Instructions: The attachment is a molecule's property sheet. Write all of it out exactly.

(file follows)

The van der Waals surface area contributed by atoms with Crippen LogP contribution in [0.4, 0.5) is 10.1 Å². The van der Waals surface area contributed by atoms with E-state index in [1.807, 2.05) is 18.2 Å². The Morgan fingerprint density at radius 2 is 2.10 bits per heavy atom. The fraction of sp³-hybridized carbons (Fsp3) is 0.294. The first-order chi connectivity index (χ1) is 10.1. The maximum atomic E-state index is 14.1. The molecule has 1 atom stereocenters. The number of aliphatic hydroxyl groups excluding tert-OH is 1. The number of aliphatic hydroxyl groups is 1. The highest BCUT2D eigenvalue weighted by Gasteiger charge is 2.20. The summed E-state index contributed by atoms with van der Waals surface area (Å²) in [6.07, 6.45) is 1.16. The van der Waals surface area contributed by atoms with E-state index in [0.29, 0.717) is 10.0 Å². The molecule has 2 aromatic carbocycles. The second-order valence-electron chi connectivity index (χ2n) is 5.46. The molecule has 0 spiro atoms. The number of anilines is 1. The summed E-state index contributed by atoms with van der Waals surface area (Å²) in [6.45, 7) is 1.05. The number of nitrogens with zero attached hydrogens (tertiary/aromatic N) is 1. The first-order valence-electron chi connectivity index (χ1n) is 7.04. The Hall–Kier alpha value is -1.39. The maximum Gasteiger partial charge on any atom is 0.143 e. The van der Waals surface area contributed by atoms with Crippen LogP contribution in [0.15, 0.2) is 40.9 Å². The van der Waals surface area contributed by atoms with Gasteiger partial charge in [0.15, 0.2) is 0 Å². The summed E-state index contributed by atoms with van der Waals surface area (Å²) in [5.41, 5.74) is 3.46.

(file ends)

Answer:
The van der Waals surface area contributed by atoms with Crippen LogP contribution in [0.4, 0.5) is 10.1 Å². The van der Waals surface area contributed by atoms with E-state index in [1.807, 2.05) is 18.2 Å². The Morgan fingerprint density at radius 2 is 2.10 bits per heavy atom. The fraction of sp³-hybridized carbons (Fsp3) is 0.294. The first-order chi connectivity index (χ1) is 10.1. The maximum atomic E-state index is 14.1. The molecule has 1 atom stereocenters. The number of aliphatic hydroxyl groups excluding tert-OH is 1. The number of aliphatic hydroxyl groups is 1. The highest BCUT2D eigenvalue weighted by Gasteiger charge is 2.20. The summed E-state index contributed by atoms with van der Waals surface area (Å²) in [6.07, 6.45) is 1.16. The van der Waals surface area contributed by atoms with E-state index in [0.29, 0.717) is 10.0 Å². The molecule has 2 aromatic carbocycles. The second-order valence-electron chi connectivity index (χ2n) is 5.46. The molecule has 0 spiro atoms. The number of anilines is 1. The summed E-state index contributed by atoms with van der Waals surface area (Å²) in [6.45, 7) is 1.05. The number of nitrogens with zero attached hydrogens (tertiary/aromatic N) is 1. The first-order valence-electron chi connectivity index (χ1n) is 7.04. The Hall–Kier alpha value is -1.39. The maximum Gasteiger partial charge on any atom is 0.143 e. The van der Waals surface area contributed by atoms with Crippen LogP contribution in [0.15, 0.2) is 40.9 Å². The van der Waals surface area contributed by atoms with Gasteiger partial charge in [0.15, 0.2) is 0 Å². The summed E-state index contributed by atoms with van der Waals surface area (Å²) in [5.41, 5.74) is 3.46.